Three Who Did It In Four

From Minnesota Alumni Magazine Fall 2015

Profit Idowu - The Promise Scholarship

Profit Idowu (B.S. ’14) recalls with crystal clarity the spring day he was accepted off the waitlist to the University of Minnesota. “It was really warm that day,” he says. “I was so stressed out, and I remember coming home, checking the mail anxiously. I opened up the mail and saw this white, maroon, and gold package that said ‘Welcome.’ I was like ‘Oh my gosh. This is the one.’”

The package was more than just an offer of admission. It came with a profound responsibility to live up to the expectations of his mother. Idowu’s mother had come to America from Lagos, Nigeria, and had worked as a hotel maid and a medical assistant to support her son and send him to school. “She always told me that education was important,” says Idowu. “She said when I went to college I should learn all I could and make sure it only took me four years so I could go out into the world.” He did.

Idowu was able to attend the U thanks to the Promise Scholarship for low- and middle-income students. Since all credits after 13 are free, he packed his schedule tight, taking up to 18 credits per semester. The online scheduling tools helped him make the best use of his time.

When he got hooked on an e-marketing class, he didn’t just ace the class: He headed to a student advertising summit hosted by the U and met recruiters at top advertising agencies around the state. Not long after that, he landed an internship at the Minneapolis agency Fallon—one of 12 selected from 1,400 applicants. He learned the ropes working with companies including H&R Block, Arby’s, and Brown-Forman.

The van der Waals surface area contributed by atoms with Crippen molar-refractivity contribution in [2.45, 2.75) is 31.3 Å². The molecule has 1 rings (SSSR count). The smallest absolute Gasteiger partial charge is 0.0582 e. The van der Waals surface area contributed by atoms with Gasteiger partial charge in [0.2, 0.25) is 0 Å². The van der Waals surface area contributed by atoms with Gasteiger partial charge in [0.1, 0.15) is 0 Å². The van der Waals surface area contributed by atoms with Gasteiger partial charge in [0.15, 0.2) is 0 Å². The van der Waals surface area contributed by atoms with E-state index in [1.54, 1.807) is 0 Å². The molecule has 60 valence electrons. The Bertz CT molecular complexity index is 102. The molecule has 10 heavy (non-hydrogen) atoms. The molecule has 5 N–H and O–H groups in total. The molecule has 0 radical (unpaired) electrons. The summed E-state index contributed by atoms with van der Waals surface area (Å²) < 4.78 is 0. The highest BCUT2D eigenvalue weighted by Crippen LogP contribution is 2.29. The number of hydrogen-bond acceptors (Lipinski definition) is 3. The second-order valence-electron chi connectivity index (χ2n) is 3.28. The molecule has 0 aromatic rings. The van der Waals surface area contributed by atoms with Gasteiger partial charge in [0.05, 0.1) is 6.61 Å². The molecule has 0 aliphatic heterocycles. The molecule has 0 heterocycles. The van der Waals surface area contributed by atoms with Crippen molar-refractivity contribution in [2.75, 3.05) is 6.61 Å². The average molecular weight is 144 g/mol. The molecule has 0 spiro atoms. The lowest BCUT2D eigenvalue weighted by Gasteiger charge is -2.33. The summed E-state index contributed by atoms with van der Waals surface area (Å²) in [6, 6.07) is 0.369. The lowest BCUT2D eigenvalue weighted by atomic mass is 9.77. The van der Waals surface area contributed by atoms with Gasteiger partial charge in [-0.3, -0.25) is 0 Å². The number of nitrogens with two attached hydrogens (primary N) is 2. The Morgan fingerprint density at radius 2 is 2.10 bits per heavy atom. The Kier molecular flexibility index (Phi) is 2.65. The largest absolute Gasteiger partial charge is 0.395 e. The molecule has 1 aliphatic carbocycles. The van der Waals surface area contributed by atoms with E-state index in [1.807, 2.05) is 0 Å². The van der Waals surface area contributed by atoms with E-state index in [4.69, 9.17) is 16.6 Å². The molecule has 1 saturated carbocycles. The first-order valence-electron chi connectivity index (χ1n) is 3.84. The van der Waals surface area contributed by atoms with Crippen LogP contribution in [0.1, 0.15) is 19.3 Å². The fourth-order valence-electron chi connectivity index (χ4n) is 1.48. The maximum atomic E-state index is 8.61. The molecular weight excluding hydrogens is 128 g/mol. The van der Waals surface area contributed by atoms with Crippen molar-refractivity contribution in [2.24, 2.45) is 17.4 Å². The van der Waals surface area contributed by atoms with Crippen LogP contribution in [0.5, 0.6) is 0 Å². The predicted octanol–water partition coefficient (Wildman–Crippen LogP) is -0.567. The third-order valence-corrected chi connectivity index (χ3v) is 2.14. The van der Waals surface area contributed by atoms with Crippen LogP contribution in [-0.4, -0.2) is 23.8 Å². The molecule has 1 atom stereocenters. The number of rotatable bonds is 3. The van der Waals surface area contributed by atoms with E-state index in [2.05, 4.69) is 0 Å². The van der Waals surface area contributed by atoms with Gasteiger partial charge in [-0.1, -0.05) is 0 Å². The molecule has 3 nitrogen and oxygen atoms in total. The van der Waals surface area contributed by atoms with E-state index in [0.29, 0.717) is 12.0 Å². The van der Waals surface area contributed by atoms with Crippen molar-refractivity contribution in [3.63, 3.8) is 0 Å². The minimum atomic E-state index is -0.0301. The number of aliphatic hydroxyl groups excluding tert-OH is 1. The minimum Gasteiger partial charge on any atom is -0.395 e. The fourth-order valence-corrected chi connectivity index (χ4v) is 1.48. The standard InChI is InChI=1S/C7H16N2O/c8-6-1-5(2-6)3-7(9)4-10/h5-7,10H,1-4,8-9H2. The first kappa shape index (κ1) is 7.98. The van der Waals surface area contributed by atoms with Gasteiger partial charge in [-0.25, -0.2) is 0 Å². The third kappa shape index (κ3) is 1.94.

Idowu got involved outside of class, too. He joined Phi Beta Sigma Fraternity, and by his junior year was elected international second vice president, the third-highest ranking member in the 100,000-member organization.

Along the way, he got guidance from Jon Ruzek, the Alumni Association’s senior director of alumni networks, who taught him the importance of staying connected with other alumni. He also benefited from a leadership course taught by Orkideh Mohajeri, coordinator of undergraduate studies. Idowu says he still relies on the principles he learned from the course in his day-to-day work at Fallon.

At the U, says Idowu, he got the education his mother had dreamed of for him. But that was just the start. “I learned how to be a better student,” he says. “But I also learned how to be a better leader and a better person.”


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